Home > Device makes machining composites as easy as ‘cutting through butter’

Device makes machining composites as easy as ‘cutting through butter’

article image Dr Anish Roy is part of the team at Loughborough University.

A team in the UK researchers has developed a device which could revolutionise the way cutting, drilling and milling is done in manufacturing.

The tool makes working on difficult-to-cut materials like aerospace-grade composites so easy it is like ‘cutting through butter’.

It involves a technique called ultrasonically-assisted machining (UAM), which uses a specially designed piezoelectric transducer working in tandem with a traditional turning, drilling or milling machine.

The device creates ultrasonic vibrations at anything between 20kHz and 39kHz, and the machining technique makes the composite material so ‘soft’ in the area being worked on that much less force is needed from the cutting tool, resulting in less damage, less waste, and a better finish.

The Loughborough University team has worked on composites and believes that when the device has been perfected for other materials, like Ni-alloys, it will be a major boost for manufacturers.

The industry is looking for better, economically efficient and sustainable manufacturing methods in the immediate to near future.

Ultrasonically assisted machining could well be the answer to this. The technique has been successful in the laboratory where multi-fold improvements in cutting intractable aerospace alloys have been demonstrated. It makes machining so easy it is like cutting through butter.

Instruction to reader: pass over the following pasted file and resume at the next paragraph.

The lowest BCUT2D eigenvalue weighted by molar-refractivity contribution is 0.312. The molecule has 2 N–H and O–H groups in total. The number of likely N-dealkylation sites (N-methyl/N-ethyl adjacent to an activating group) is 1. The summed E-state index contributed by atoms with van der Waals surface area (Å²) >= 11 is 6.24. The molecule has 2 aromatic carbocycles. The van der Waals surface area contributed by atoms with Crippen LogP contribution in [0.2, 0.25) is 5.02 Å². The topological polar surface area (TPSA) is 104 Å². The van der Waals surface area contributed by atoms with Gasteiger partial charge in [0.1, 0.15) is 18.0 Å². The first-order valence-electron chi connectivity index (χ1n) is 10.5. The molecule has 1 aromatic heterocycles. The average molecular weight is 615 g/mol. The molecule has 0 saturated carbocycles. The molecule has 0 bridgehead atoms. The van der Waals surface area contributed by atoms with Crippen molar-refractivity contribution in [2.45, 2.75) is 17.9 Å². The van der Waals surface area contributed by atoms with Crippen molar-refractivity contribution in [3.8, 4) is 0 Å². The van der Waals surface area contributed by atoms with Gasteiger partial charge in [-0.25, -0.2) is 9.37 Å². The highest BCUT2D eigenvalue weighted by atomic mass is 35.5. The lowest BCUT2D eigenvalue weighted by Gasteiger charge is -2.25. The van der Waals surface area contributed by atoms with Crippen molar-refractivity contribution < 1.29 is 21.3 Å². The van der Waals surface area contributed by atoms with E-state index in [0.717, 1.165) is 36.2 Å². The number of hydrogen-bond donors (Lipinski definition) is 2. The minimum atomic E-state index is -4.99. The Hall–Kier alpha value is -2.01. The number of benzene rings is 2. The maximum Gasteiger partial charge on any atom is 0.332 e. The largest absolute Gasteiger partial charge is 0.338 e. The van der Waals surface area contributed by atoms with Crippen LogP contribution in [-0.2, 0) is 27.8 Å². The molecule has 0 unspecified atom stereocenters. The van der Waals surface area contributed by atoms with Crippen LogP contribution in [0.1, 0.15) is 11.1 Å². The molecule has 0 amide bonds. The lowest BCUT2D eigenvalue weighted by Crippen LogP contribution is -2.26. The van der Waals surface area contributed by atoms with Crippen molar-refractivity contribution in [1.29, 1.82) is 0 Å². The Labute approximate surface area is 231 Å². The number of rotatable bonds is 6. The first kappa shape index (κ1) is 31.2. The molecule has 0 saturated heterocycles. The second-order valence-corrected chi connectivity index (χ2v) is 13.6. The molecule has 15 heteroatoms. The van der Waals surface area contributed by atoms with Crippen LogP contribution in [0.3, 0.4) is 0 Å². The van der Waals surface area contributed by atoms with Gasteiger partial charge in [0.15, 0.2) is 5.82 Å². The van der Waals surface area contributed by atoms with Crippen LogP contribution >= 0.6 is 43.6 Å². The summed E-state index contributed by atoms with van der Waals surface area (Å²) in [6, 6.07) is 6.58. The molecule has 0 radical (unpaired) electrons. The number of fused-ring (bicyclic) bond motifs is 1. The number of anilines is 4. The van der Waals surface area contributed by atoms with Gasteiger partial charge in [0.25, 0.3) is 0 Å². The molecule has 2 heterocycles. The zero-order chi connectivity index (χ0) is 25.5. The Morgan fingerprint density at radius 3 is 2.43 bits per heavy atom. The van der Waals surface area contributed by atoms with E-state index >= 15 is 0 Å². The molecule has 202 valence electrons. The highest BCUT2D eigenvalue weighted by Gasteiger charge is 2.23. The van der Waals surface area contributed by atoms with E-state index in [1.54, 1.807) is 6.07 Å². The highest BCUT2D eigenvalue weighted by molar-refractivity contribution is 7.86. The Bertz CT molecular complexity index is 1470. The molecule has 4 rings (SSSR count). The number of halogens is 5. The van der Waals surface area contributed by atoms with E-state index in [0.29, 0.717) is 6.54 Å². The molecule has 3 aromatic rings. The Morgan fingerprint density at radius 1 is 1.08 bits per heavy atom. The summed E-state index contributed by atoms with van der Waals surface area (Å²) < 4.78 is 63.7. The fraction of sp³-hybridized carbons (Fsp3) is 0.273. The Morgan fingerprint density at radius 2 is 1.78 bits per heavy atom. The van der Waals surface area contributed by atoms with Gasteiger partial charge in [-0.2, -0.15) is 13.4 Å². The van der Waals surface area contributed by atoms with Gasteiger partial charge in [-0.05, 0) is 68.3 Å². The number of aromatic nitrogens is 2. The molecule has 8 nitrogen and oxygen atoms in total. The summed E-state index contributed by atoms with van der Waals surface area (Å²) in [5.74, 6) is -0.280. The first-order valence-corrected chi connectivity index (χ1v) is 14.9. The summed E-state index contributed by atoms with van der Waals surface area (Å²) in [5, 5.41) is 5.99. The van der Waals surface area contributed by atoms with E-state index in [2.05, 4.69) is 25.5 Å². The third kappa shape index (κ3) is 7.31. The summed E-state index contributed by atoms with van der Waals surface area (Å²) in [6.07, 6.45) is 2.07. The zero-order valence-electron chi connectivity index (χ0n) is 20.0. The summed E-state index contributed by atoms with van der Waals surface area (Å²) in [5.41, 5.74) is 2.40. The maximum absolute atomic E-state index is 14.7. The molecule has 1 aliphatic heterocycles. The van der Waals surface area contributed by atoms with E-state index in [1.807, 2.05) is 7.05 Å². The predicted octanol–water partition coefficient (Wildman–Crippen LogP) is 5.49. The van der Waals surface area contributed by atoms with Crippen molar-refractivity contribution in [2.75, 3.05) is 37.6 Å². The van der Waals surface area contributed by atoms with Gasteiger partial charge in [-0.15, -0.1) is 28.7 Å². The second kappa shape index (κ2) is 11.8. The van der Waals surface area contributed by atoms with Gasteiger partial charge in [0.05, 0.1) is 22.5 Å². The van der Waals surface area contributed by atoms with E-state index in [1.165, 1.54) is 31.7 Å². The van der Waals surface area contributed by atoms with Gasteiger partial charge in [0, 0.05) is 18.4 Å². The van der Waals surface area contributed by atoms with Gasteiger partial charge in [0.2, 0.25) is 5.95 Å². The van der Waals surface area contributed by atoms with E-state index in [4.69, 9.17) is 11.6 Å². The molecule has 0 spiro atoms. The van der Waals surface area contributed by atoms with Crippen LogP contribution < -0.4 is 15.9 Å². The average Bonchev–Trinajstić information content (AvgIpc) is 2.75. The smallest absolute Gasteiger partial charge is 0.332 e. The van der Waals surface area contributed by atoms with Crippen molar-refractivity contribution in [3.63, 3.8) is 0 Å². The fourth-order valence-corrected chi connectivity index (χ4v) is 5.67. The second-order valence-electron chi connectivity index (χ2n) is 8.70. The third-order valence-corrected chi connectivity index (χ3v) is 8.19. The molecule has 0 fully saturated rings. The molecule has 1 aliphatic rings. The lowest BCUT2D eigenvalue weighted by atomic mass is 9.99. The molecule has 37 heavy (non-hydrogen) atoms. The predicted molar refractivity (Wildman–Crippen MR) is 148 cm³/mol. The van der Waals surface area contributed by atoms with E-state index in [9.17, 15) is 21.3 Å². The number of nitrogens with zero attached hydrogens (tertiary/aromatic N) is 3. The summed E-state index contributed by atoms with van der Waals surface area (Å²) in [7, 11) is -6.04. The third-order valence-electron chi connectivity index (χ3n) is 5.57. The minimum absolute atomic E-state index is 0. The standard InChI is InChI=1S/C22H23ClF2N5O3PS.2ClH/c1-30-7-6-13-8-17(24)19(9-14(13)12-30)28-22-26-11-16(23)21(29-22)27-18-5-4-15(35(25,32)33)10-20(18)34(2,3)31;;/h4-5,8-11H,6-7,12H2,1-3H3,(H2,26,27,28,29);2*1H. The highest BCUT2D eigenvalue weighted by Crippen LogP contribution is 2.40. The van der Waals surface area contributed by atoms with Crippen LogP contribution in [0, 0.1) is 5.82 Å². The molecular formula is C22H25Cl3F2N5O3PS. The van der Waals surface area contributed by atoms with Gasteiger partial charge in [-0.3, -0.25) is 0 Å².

Ultrasonically assisted drilling has shown significant improvements in drilling carbon/epoxy composites with significantly reduced damage in the machined composite.

This is particularly interesting, as any kind of machining of brittle composites can damage the composite material.

The challenge is to minimise this and, if possible, completely eliminate damage due to drilling. Ultrasonic drilling has shown excellent damage mitigation with remarkable drilling force reductions.

The technique is currently being extended into biomedical applications such as drilling holes in bones for orthopaedic surgery.

Also, preliminary studies in drilling tiny holes in printed circuit boards show excellent potential for component assembly that require high precision.

[Text and images courtesy Loughborough University.]

Newsletter sign-up

The latest products and news delivered to your inbox